Speaking of potential, how about Canada’s next great hope, Kaetlyn Osmond who pulled off the improbable win at Skate Canada? She’s a spunky little thing, isn’t she? No, she won’t rank quite that high outside of Canada. And she’s entirely unproved on the senior stage. But, for the first time since Joannie Rochette stepped away from the competition scene, Canadian skating fans have a lady to believe in.

And I can’t not mention the lovely Kiira Korpi. Back on the GP circuit after last year’s injuries, she made her presence known in a lucrative way … in the form of back-to-back GP medals, the second being gold. She, too, is working with gorgeous programs. In fact, she may have the most complete package of the season — the music, the choreo, the costumes. Everything works together beautifully, and gives her an added polish and quality that pays off in those ever-coveted PCS marks!

It’s a whirlwind, that ladies event, eh? And it’s sure to continue that way as we speed toward the Final next weekend!


Taking on the World: Ladies Preview April 16, 2011

Ah, the ladies event. The ever lovely, every turbulent staple to the figure skating world. What would we do without it? (I don’t know about you, but I feel like I’d spend a lot less time scratching my head, that’s for sure!)

Heading into Worlds, yet again, the strength lies in the Japanese team, as they boast the top two international scores this season.

Four Continents Champ Miki Ando holds the top spot, and also the honor of being the only woman to break 200 this season. Her 201.34 from 4CC, as well as her strong Grand Prix gold medals in both Russia and China set her up as potentially the favorite here. She had a mini-collapse at the Final, but she was battling back troubles that have haunted here here and there. If a healthy Ando shows up to Worlds, she has all the momentum in her favor.

Nipping at her heals, though, and on a comeback trail of her own, is her countrywoman and the reigning World Champ, Mao Asada. I won’t lie — when I saw Mao at the beginning of the season, I feared for the worst. Certainly, this season was done for. And by the look on her face when she skated off the ice, I wondered if it would be even worse. To her credit, though, and that of her coaches, she managed to continue reworking nearly every aspect of her skating, while gaining momentum, ending up making the World team, and 2nd place behind Ando at 4cc. She’s put herself back in the hunt. Now she just has to keep moving forward.

As with the men, the circumstances surrounding the Japanese skaters is anything but ideal. While the skating world debated what to do about the World Championships, these Japanese skaters mourned the enormous loss of so much in their country. They will be the story of the event, and how they handle the situation will be very based on the emotions they’re battling. The question becomes, will they rise to the occasion and bring home a World title? Or will the intensity be too much to let them really shine? Either one would be totally understandable…

Interestingly, the 3rd highest score this season belongs to a skater who won’t have the chance to take on the world’s best: American Mirai Nagasu. Her 189.46 puts her in the hunt for a World medal, but her lack of confidence and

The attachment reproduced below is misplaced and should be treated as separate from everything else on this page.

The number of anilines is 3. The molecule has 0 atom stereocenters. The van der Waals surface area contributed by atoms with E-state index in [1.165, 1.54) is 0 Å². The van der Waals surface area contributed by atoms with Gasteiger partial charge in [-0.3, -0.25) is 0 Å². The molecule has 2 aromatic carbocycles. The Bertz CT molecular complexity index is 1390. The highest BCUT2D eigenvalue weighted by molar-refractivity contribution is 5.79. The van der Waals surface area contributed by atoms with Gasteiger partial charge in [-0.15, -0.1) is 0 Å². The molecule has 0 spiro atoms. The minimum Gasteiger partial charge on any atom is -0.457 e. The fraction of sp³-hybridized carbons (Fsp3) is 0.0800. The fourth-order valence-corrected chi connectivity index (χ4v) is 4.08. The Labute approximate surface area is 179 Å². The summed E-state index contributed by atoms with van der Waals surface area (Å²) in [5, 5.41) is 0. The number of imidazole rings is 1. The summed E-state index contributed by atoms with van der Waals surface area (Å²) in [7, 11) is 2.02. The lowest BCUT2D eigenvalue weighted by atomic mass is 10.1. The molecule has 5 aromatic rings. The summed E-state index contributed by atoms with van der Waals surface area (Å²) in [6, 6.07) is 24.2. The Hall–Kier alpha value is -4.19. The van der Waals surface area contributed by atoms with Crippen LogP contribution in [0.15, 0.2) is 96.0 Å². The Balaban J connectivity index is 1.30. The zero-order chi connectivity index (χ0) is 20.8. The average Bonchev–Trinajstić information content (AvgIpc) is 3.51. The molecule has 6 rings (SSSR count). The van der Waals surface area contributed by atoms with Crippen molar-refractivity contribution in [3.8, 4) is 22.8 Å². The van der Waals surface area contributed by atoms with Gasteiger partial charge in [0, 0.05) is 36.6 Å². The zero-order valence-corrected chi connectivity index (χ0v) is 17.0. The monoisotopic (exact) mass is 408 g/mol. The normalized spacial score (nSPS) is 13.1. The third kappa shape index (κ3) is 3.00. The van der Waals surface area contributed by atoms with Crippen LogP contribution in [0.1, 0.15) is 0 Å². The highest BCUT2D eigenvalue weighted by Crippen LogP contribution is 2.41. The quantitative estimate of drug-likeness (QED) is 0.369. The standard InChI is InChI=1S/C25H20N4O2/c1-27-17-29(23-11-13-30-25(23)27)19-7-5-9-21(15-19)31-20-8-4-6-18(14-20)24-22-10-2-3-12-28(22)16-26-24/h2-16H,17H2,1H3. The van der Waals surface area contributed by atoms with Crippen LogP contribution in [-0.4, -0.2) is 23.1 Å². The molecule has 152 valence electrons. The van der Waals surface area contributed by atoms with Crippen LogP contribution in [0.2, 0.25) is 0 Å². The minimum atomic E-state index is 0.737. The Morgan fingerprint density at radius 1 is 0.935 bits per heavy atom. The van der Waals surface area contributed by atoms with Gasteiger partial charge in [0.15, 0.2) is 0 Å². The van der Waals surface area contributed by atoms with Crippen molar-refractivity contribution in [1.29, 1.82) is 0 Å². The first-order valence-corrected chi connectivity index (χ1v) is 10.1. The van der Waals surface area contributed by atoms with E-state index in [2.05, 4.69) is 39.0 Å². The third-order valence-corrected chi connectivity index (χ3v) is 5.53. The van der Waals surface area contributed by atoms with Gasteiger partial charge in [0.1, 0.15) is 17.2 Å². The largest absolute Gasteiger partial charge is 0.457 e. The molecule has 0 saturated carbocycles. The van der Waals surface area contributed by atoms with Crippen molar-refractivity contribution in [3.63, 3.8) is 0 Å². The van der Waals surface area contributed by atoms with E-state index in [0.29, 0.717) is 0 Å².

Czisny's newfound confidence lead her straight to her second US title.

execution at Nationals means she won’t have that chance. Not this year, anyway.

That does, however, put Alissa Czisny‘s 180.75 from the Grand Prix Final win into serious contention. I love this girl, and want more than anything to see her succeed. It’s not too often that I find myself pulling for someone without any reservation, willing them to succeed. But she brings that out of me. And now more than ever, I believe in her, and I think she does, too. The girl’s got the goods. Her components are to die for, her spins the best in the business. Her long program is probably in my top two overall this season. It’s one of those feel-good, makes you sigh in contentment, can’t wait to see it again kind of programs. If she skates it like she’s capable of, she’s got a real shot here.

Rachael Flatt doesn’t want to be left out of the party. She comes in right behind Czisny in the score department with a 180.31. She’s had her ups and downs this year, trying to figure out what the international judges are looking for. I think she’s found it in her new “East of Eden” short program. Now, if only her injuries will allow her to put the triple-triple back into her long, she has a chance to really contend.

As much as it baffles me, we can’t have a conversation about medal contenders without bringing up Carolina Kostner. There’s something about her that judges can’t deny, and despite her seriously watered-down technical elements, she manages to score well on a fairly regular basis. She’s battled her share of injuries this year as well, but managed to come in 2nd to Czisny at the Final, and 2nd at Europeans. She’ll need to have a pretty spectacular event to take down the top two, but a medal’s never out of reach.

Six through nine on my top 10 contenders list are Kanako Murakami, Kiira Korpi, Ksenia Makarova, and Cynthia Phaneuf. All have had moments of brilliance this season, but never managed to put it all together at once. As with the men, these aren’t necessarily skaters with a chance at the podium, but they do have the opportunity to make a splash, and to end their season knowing they put it all out there among the best in the world.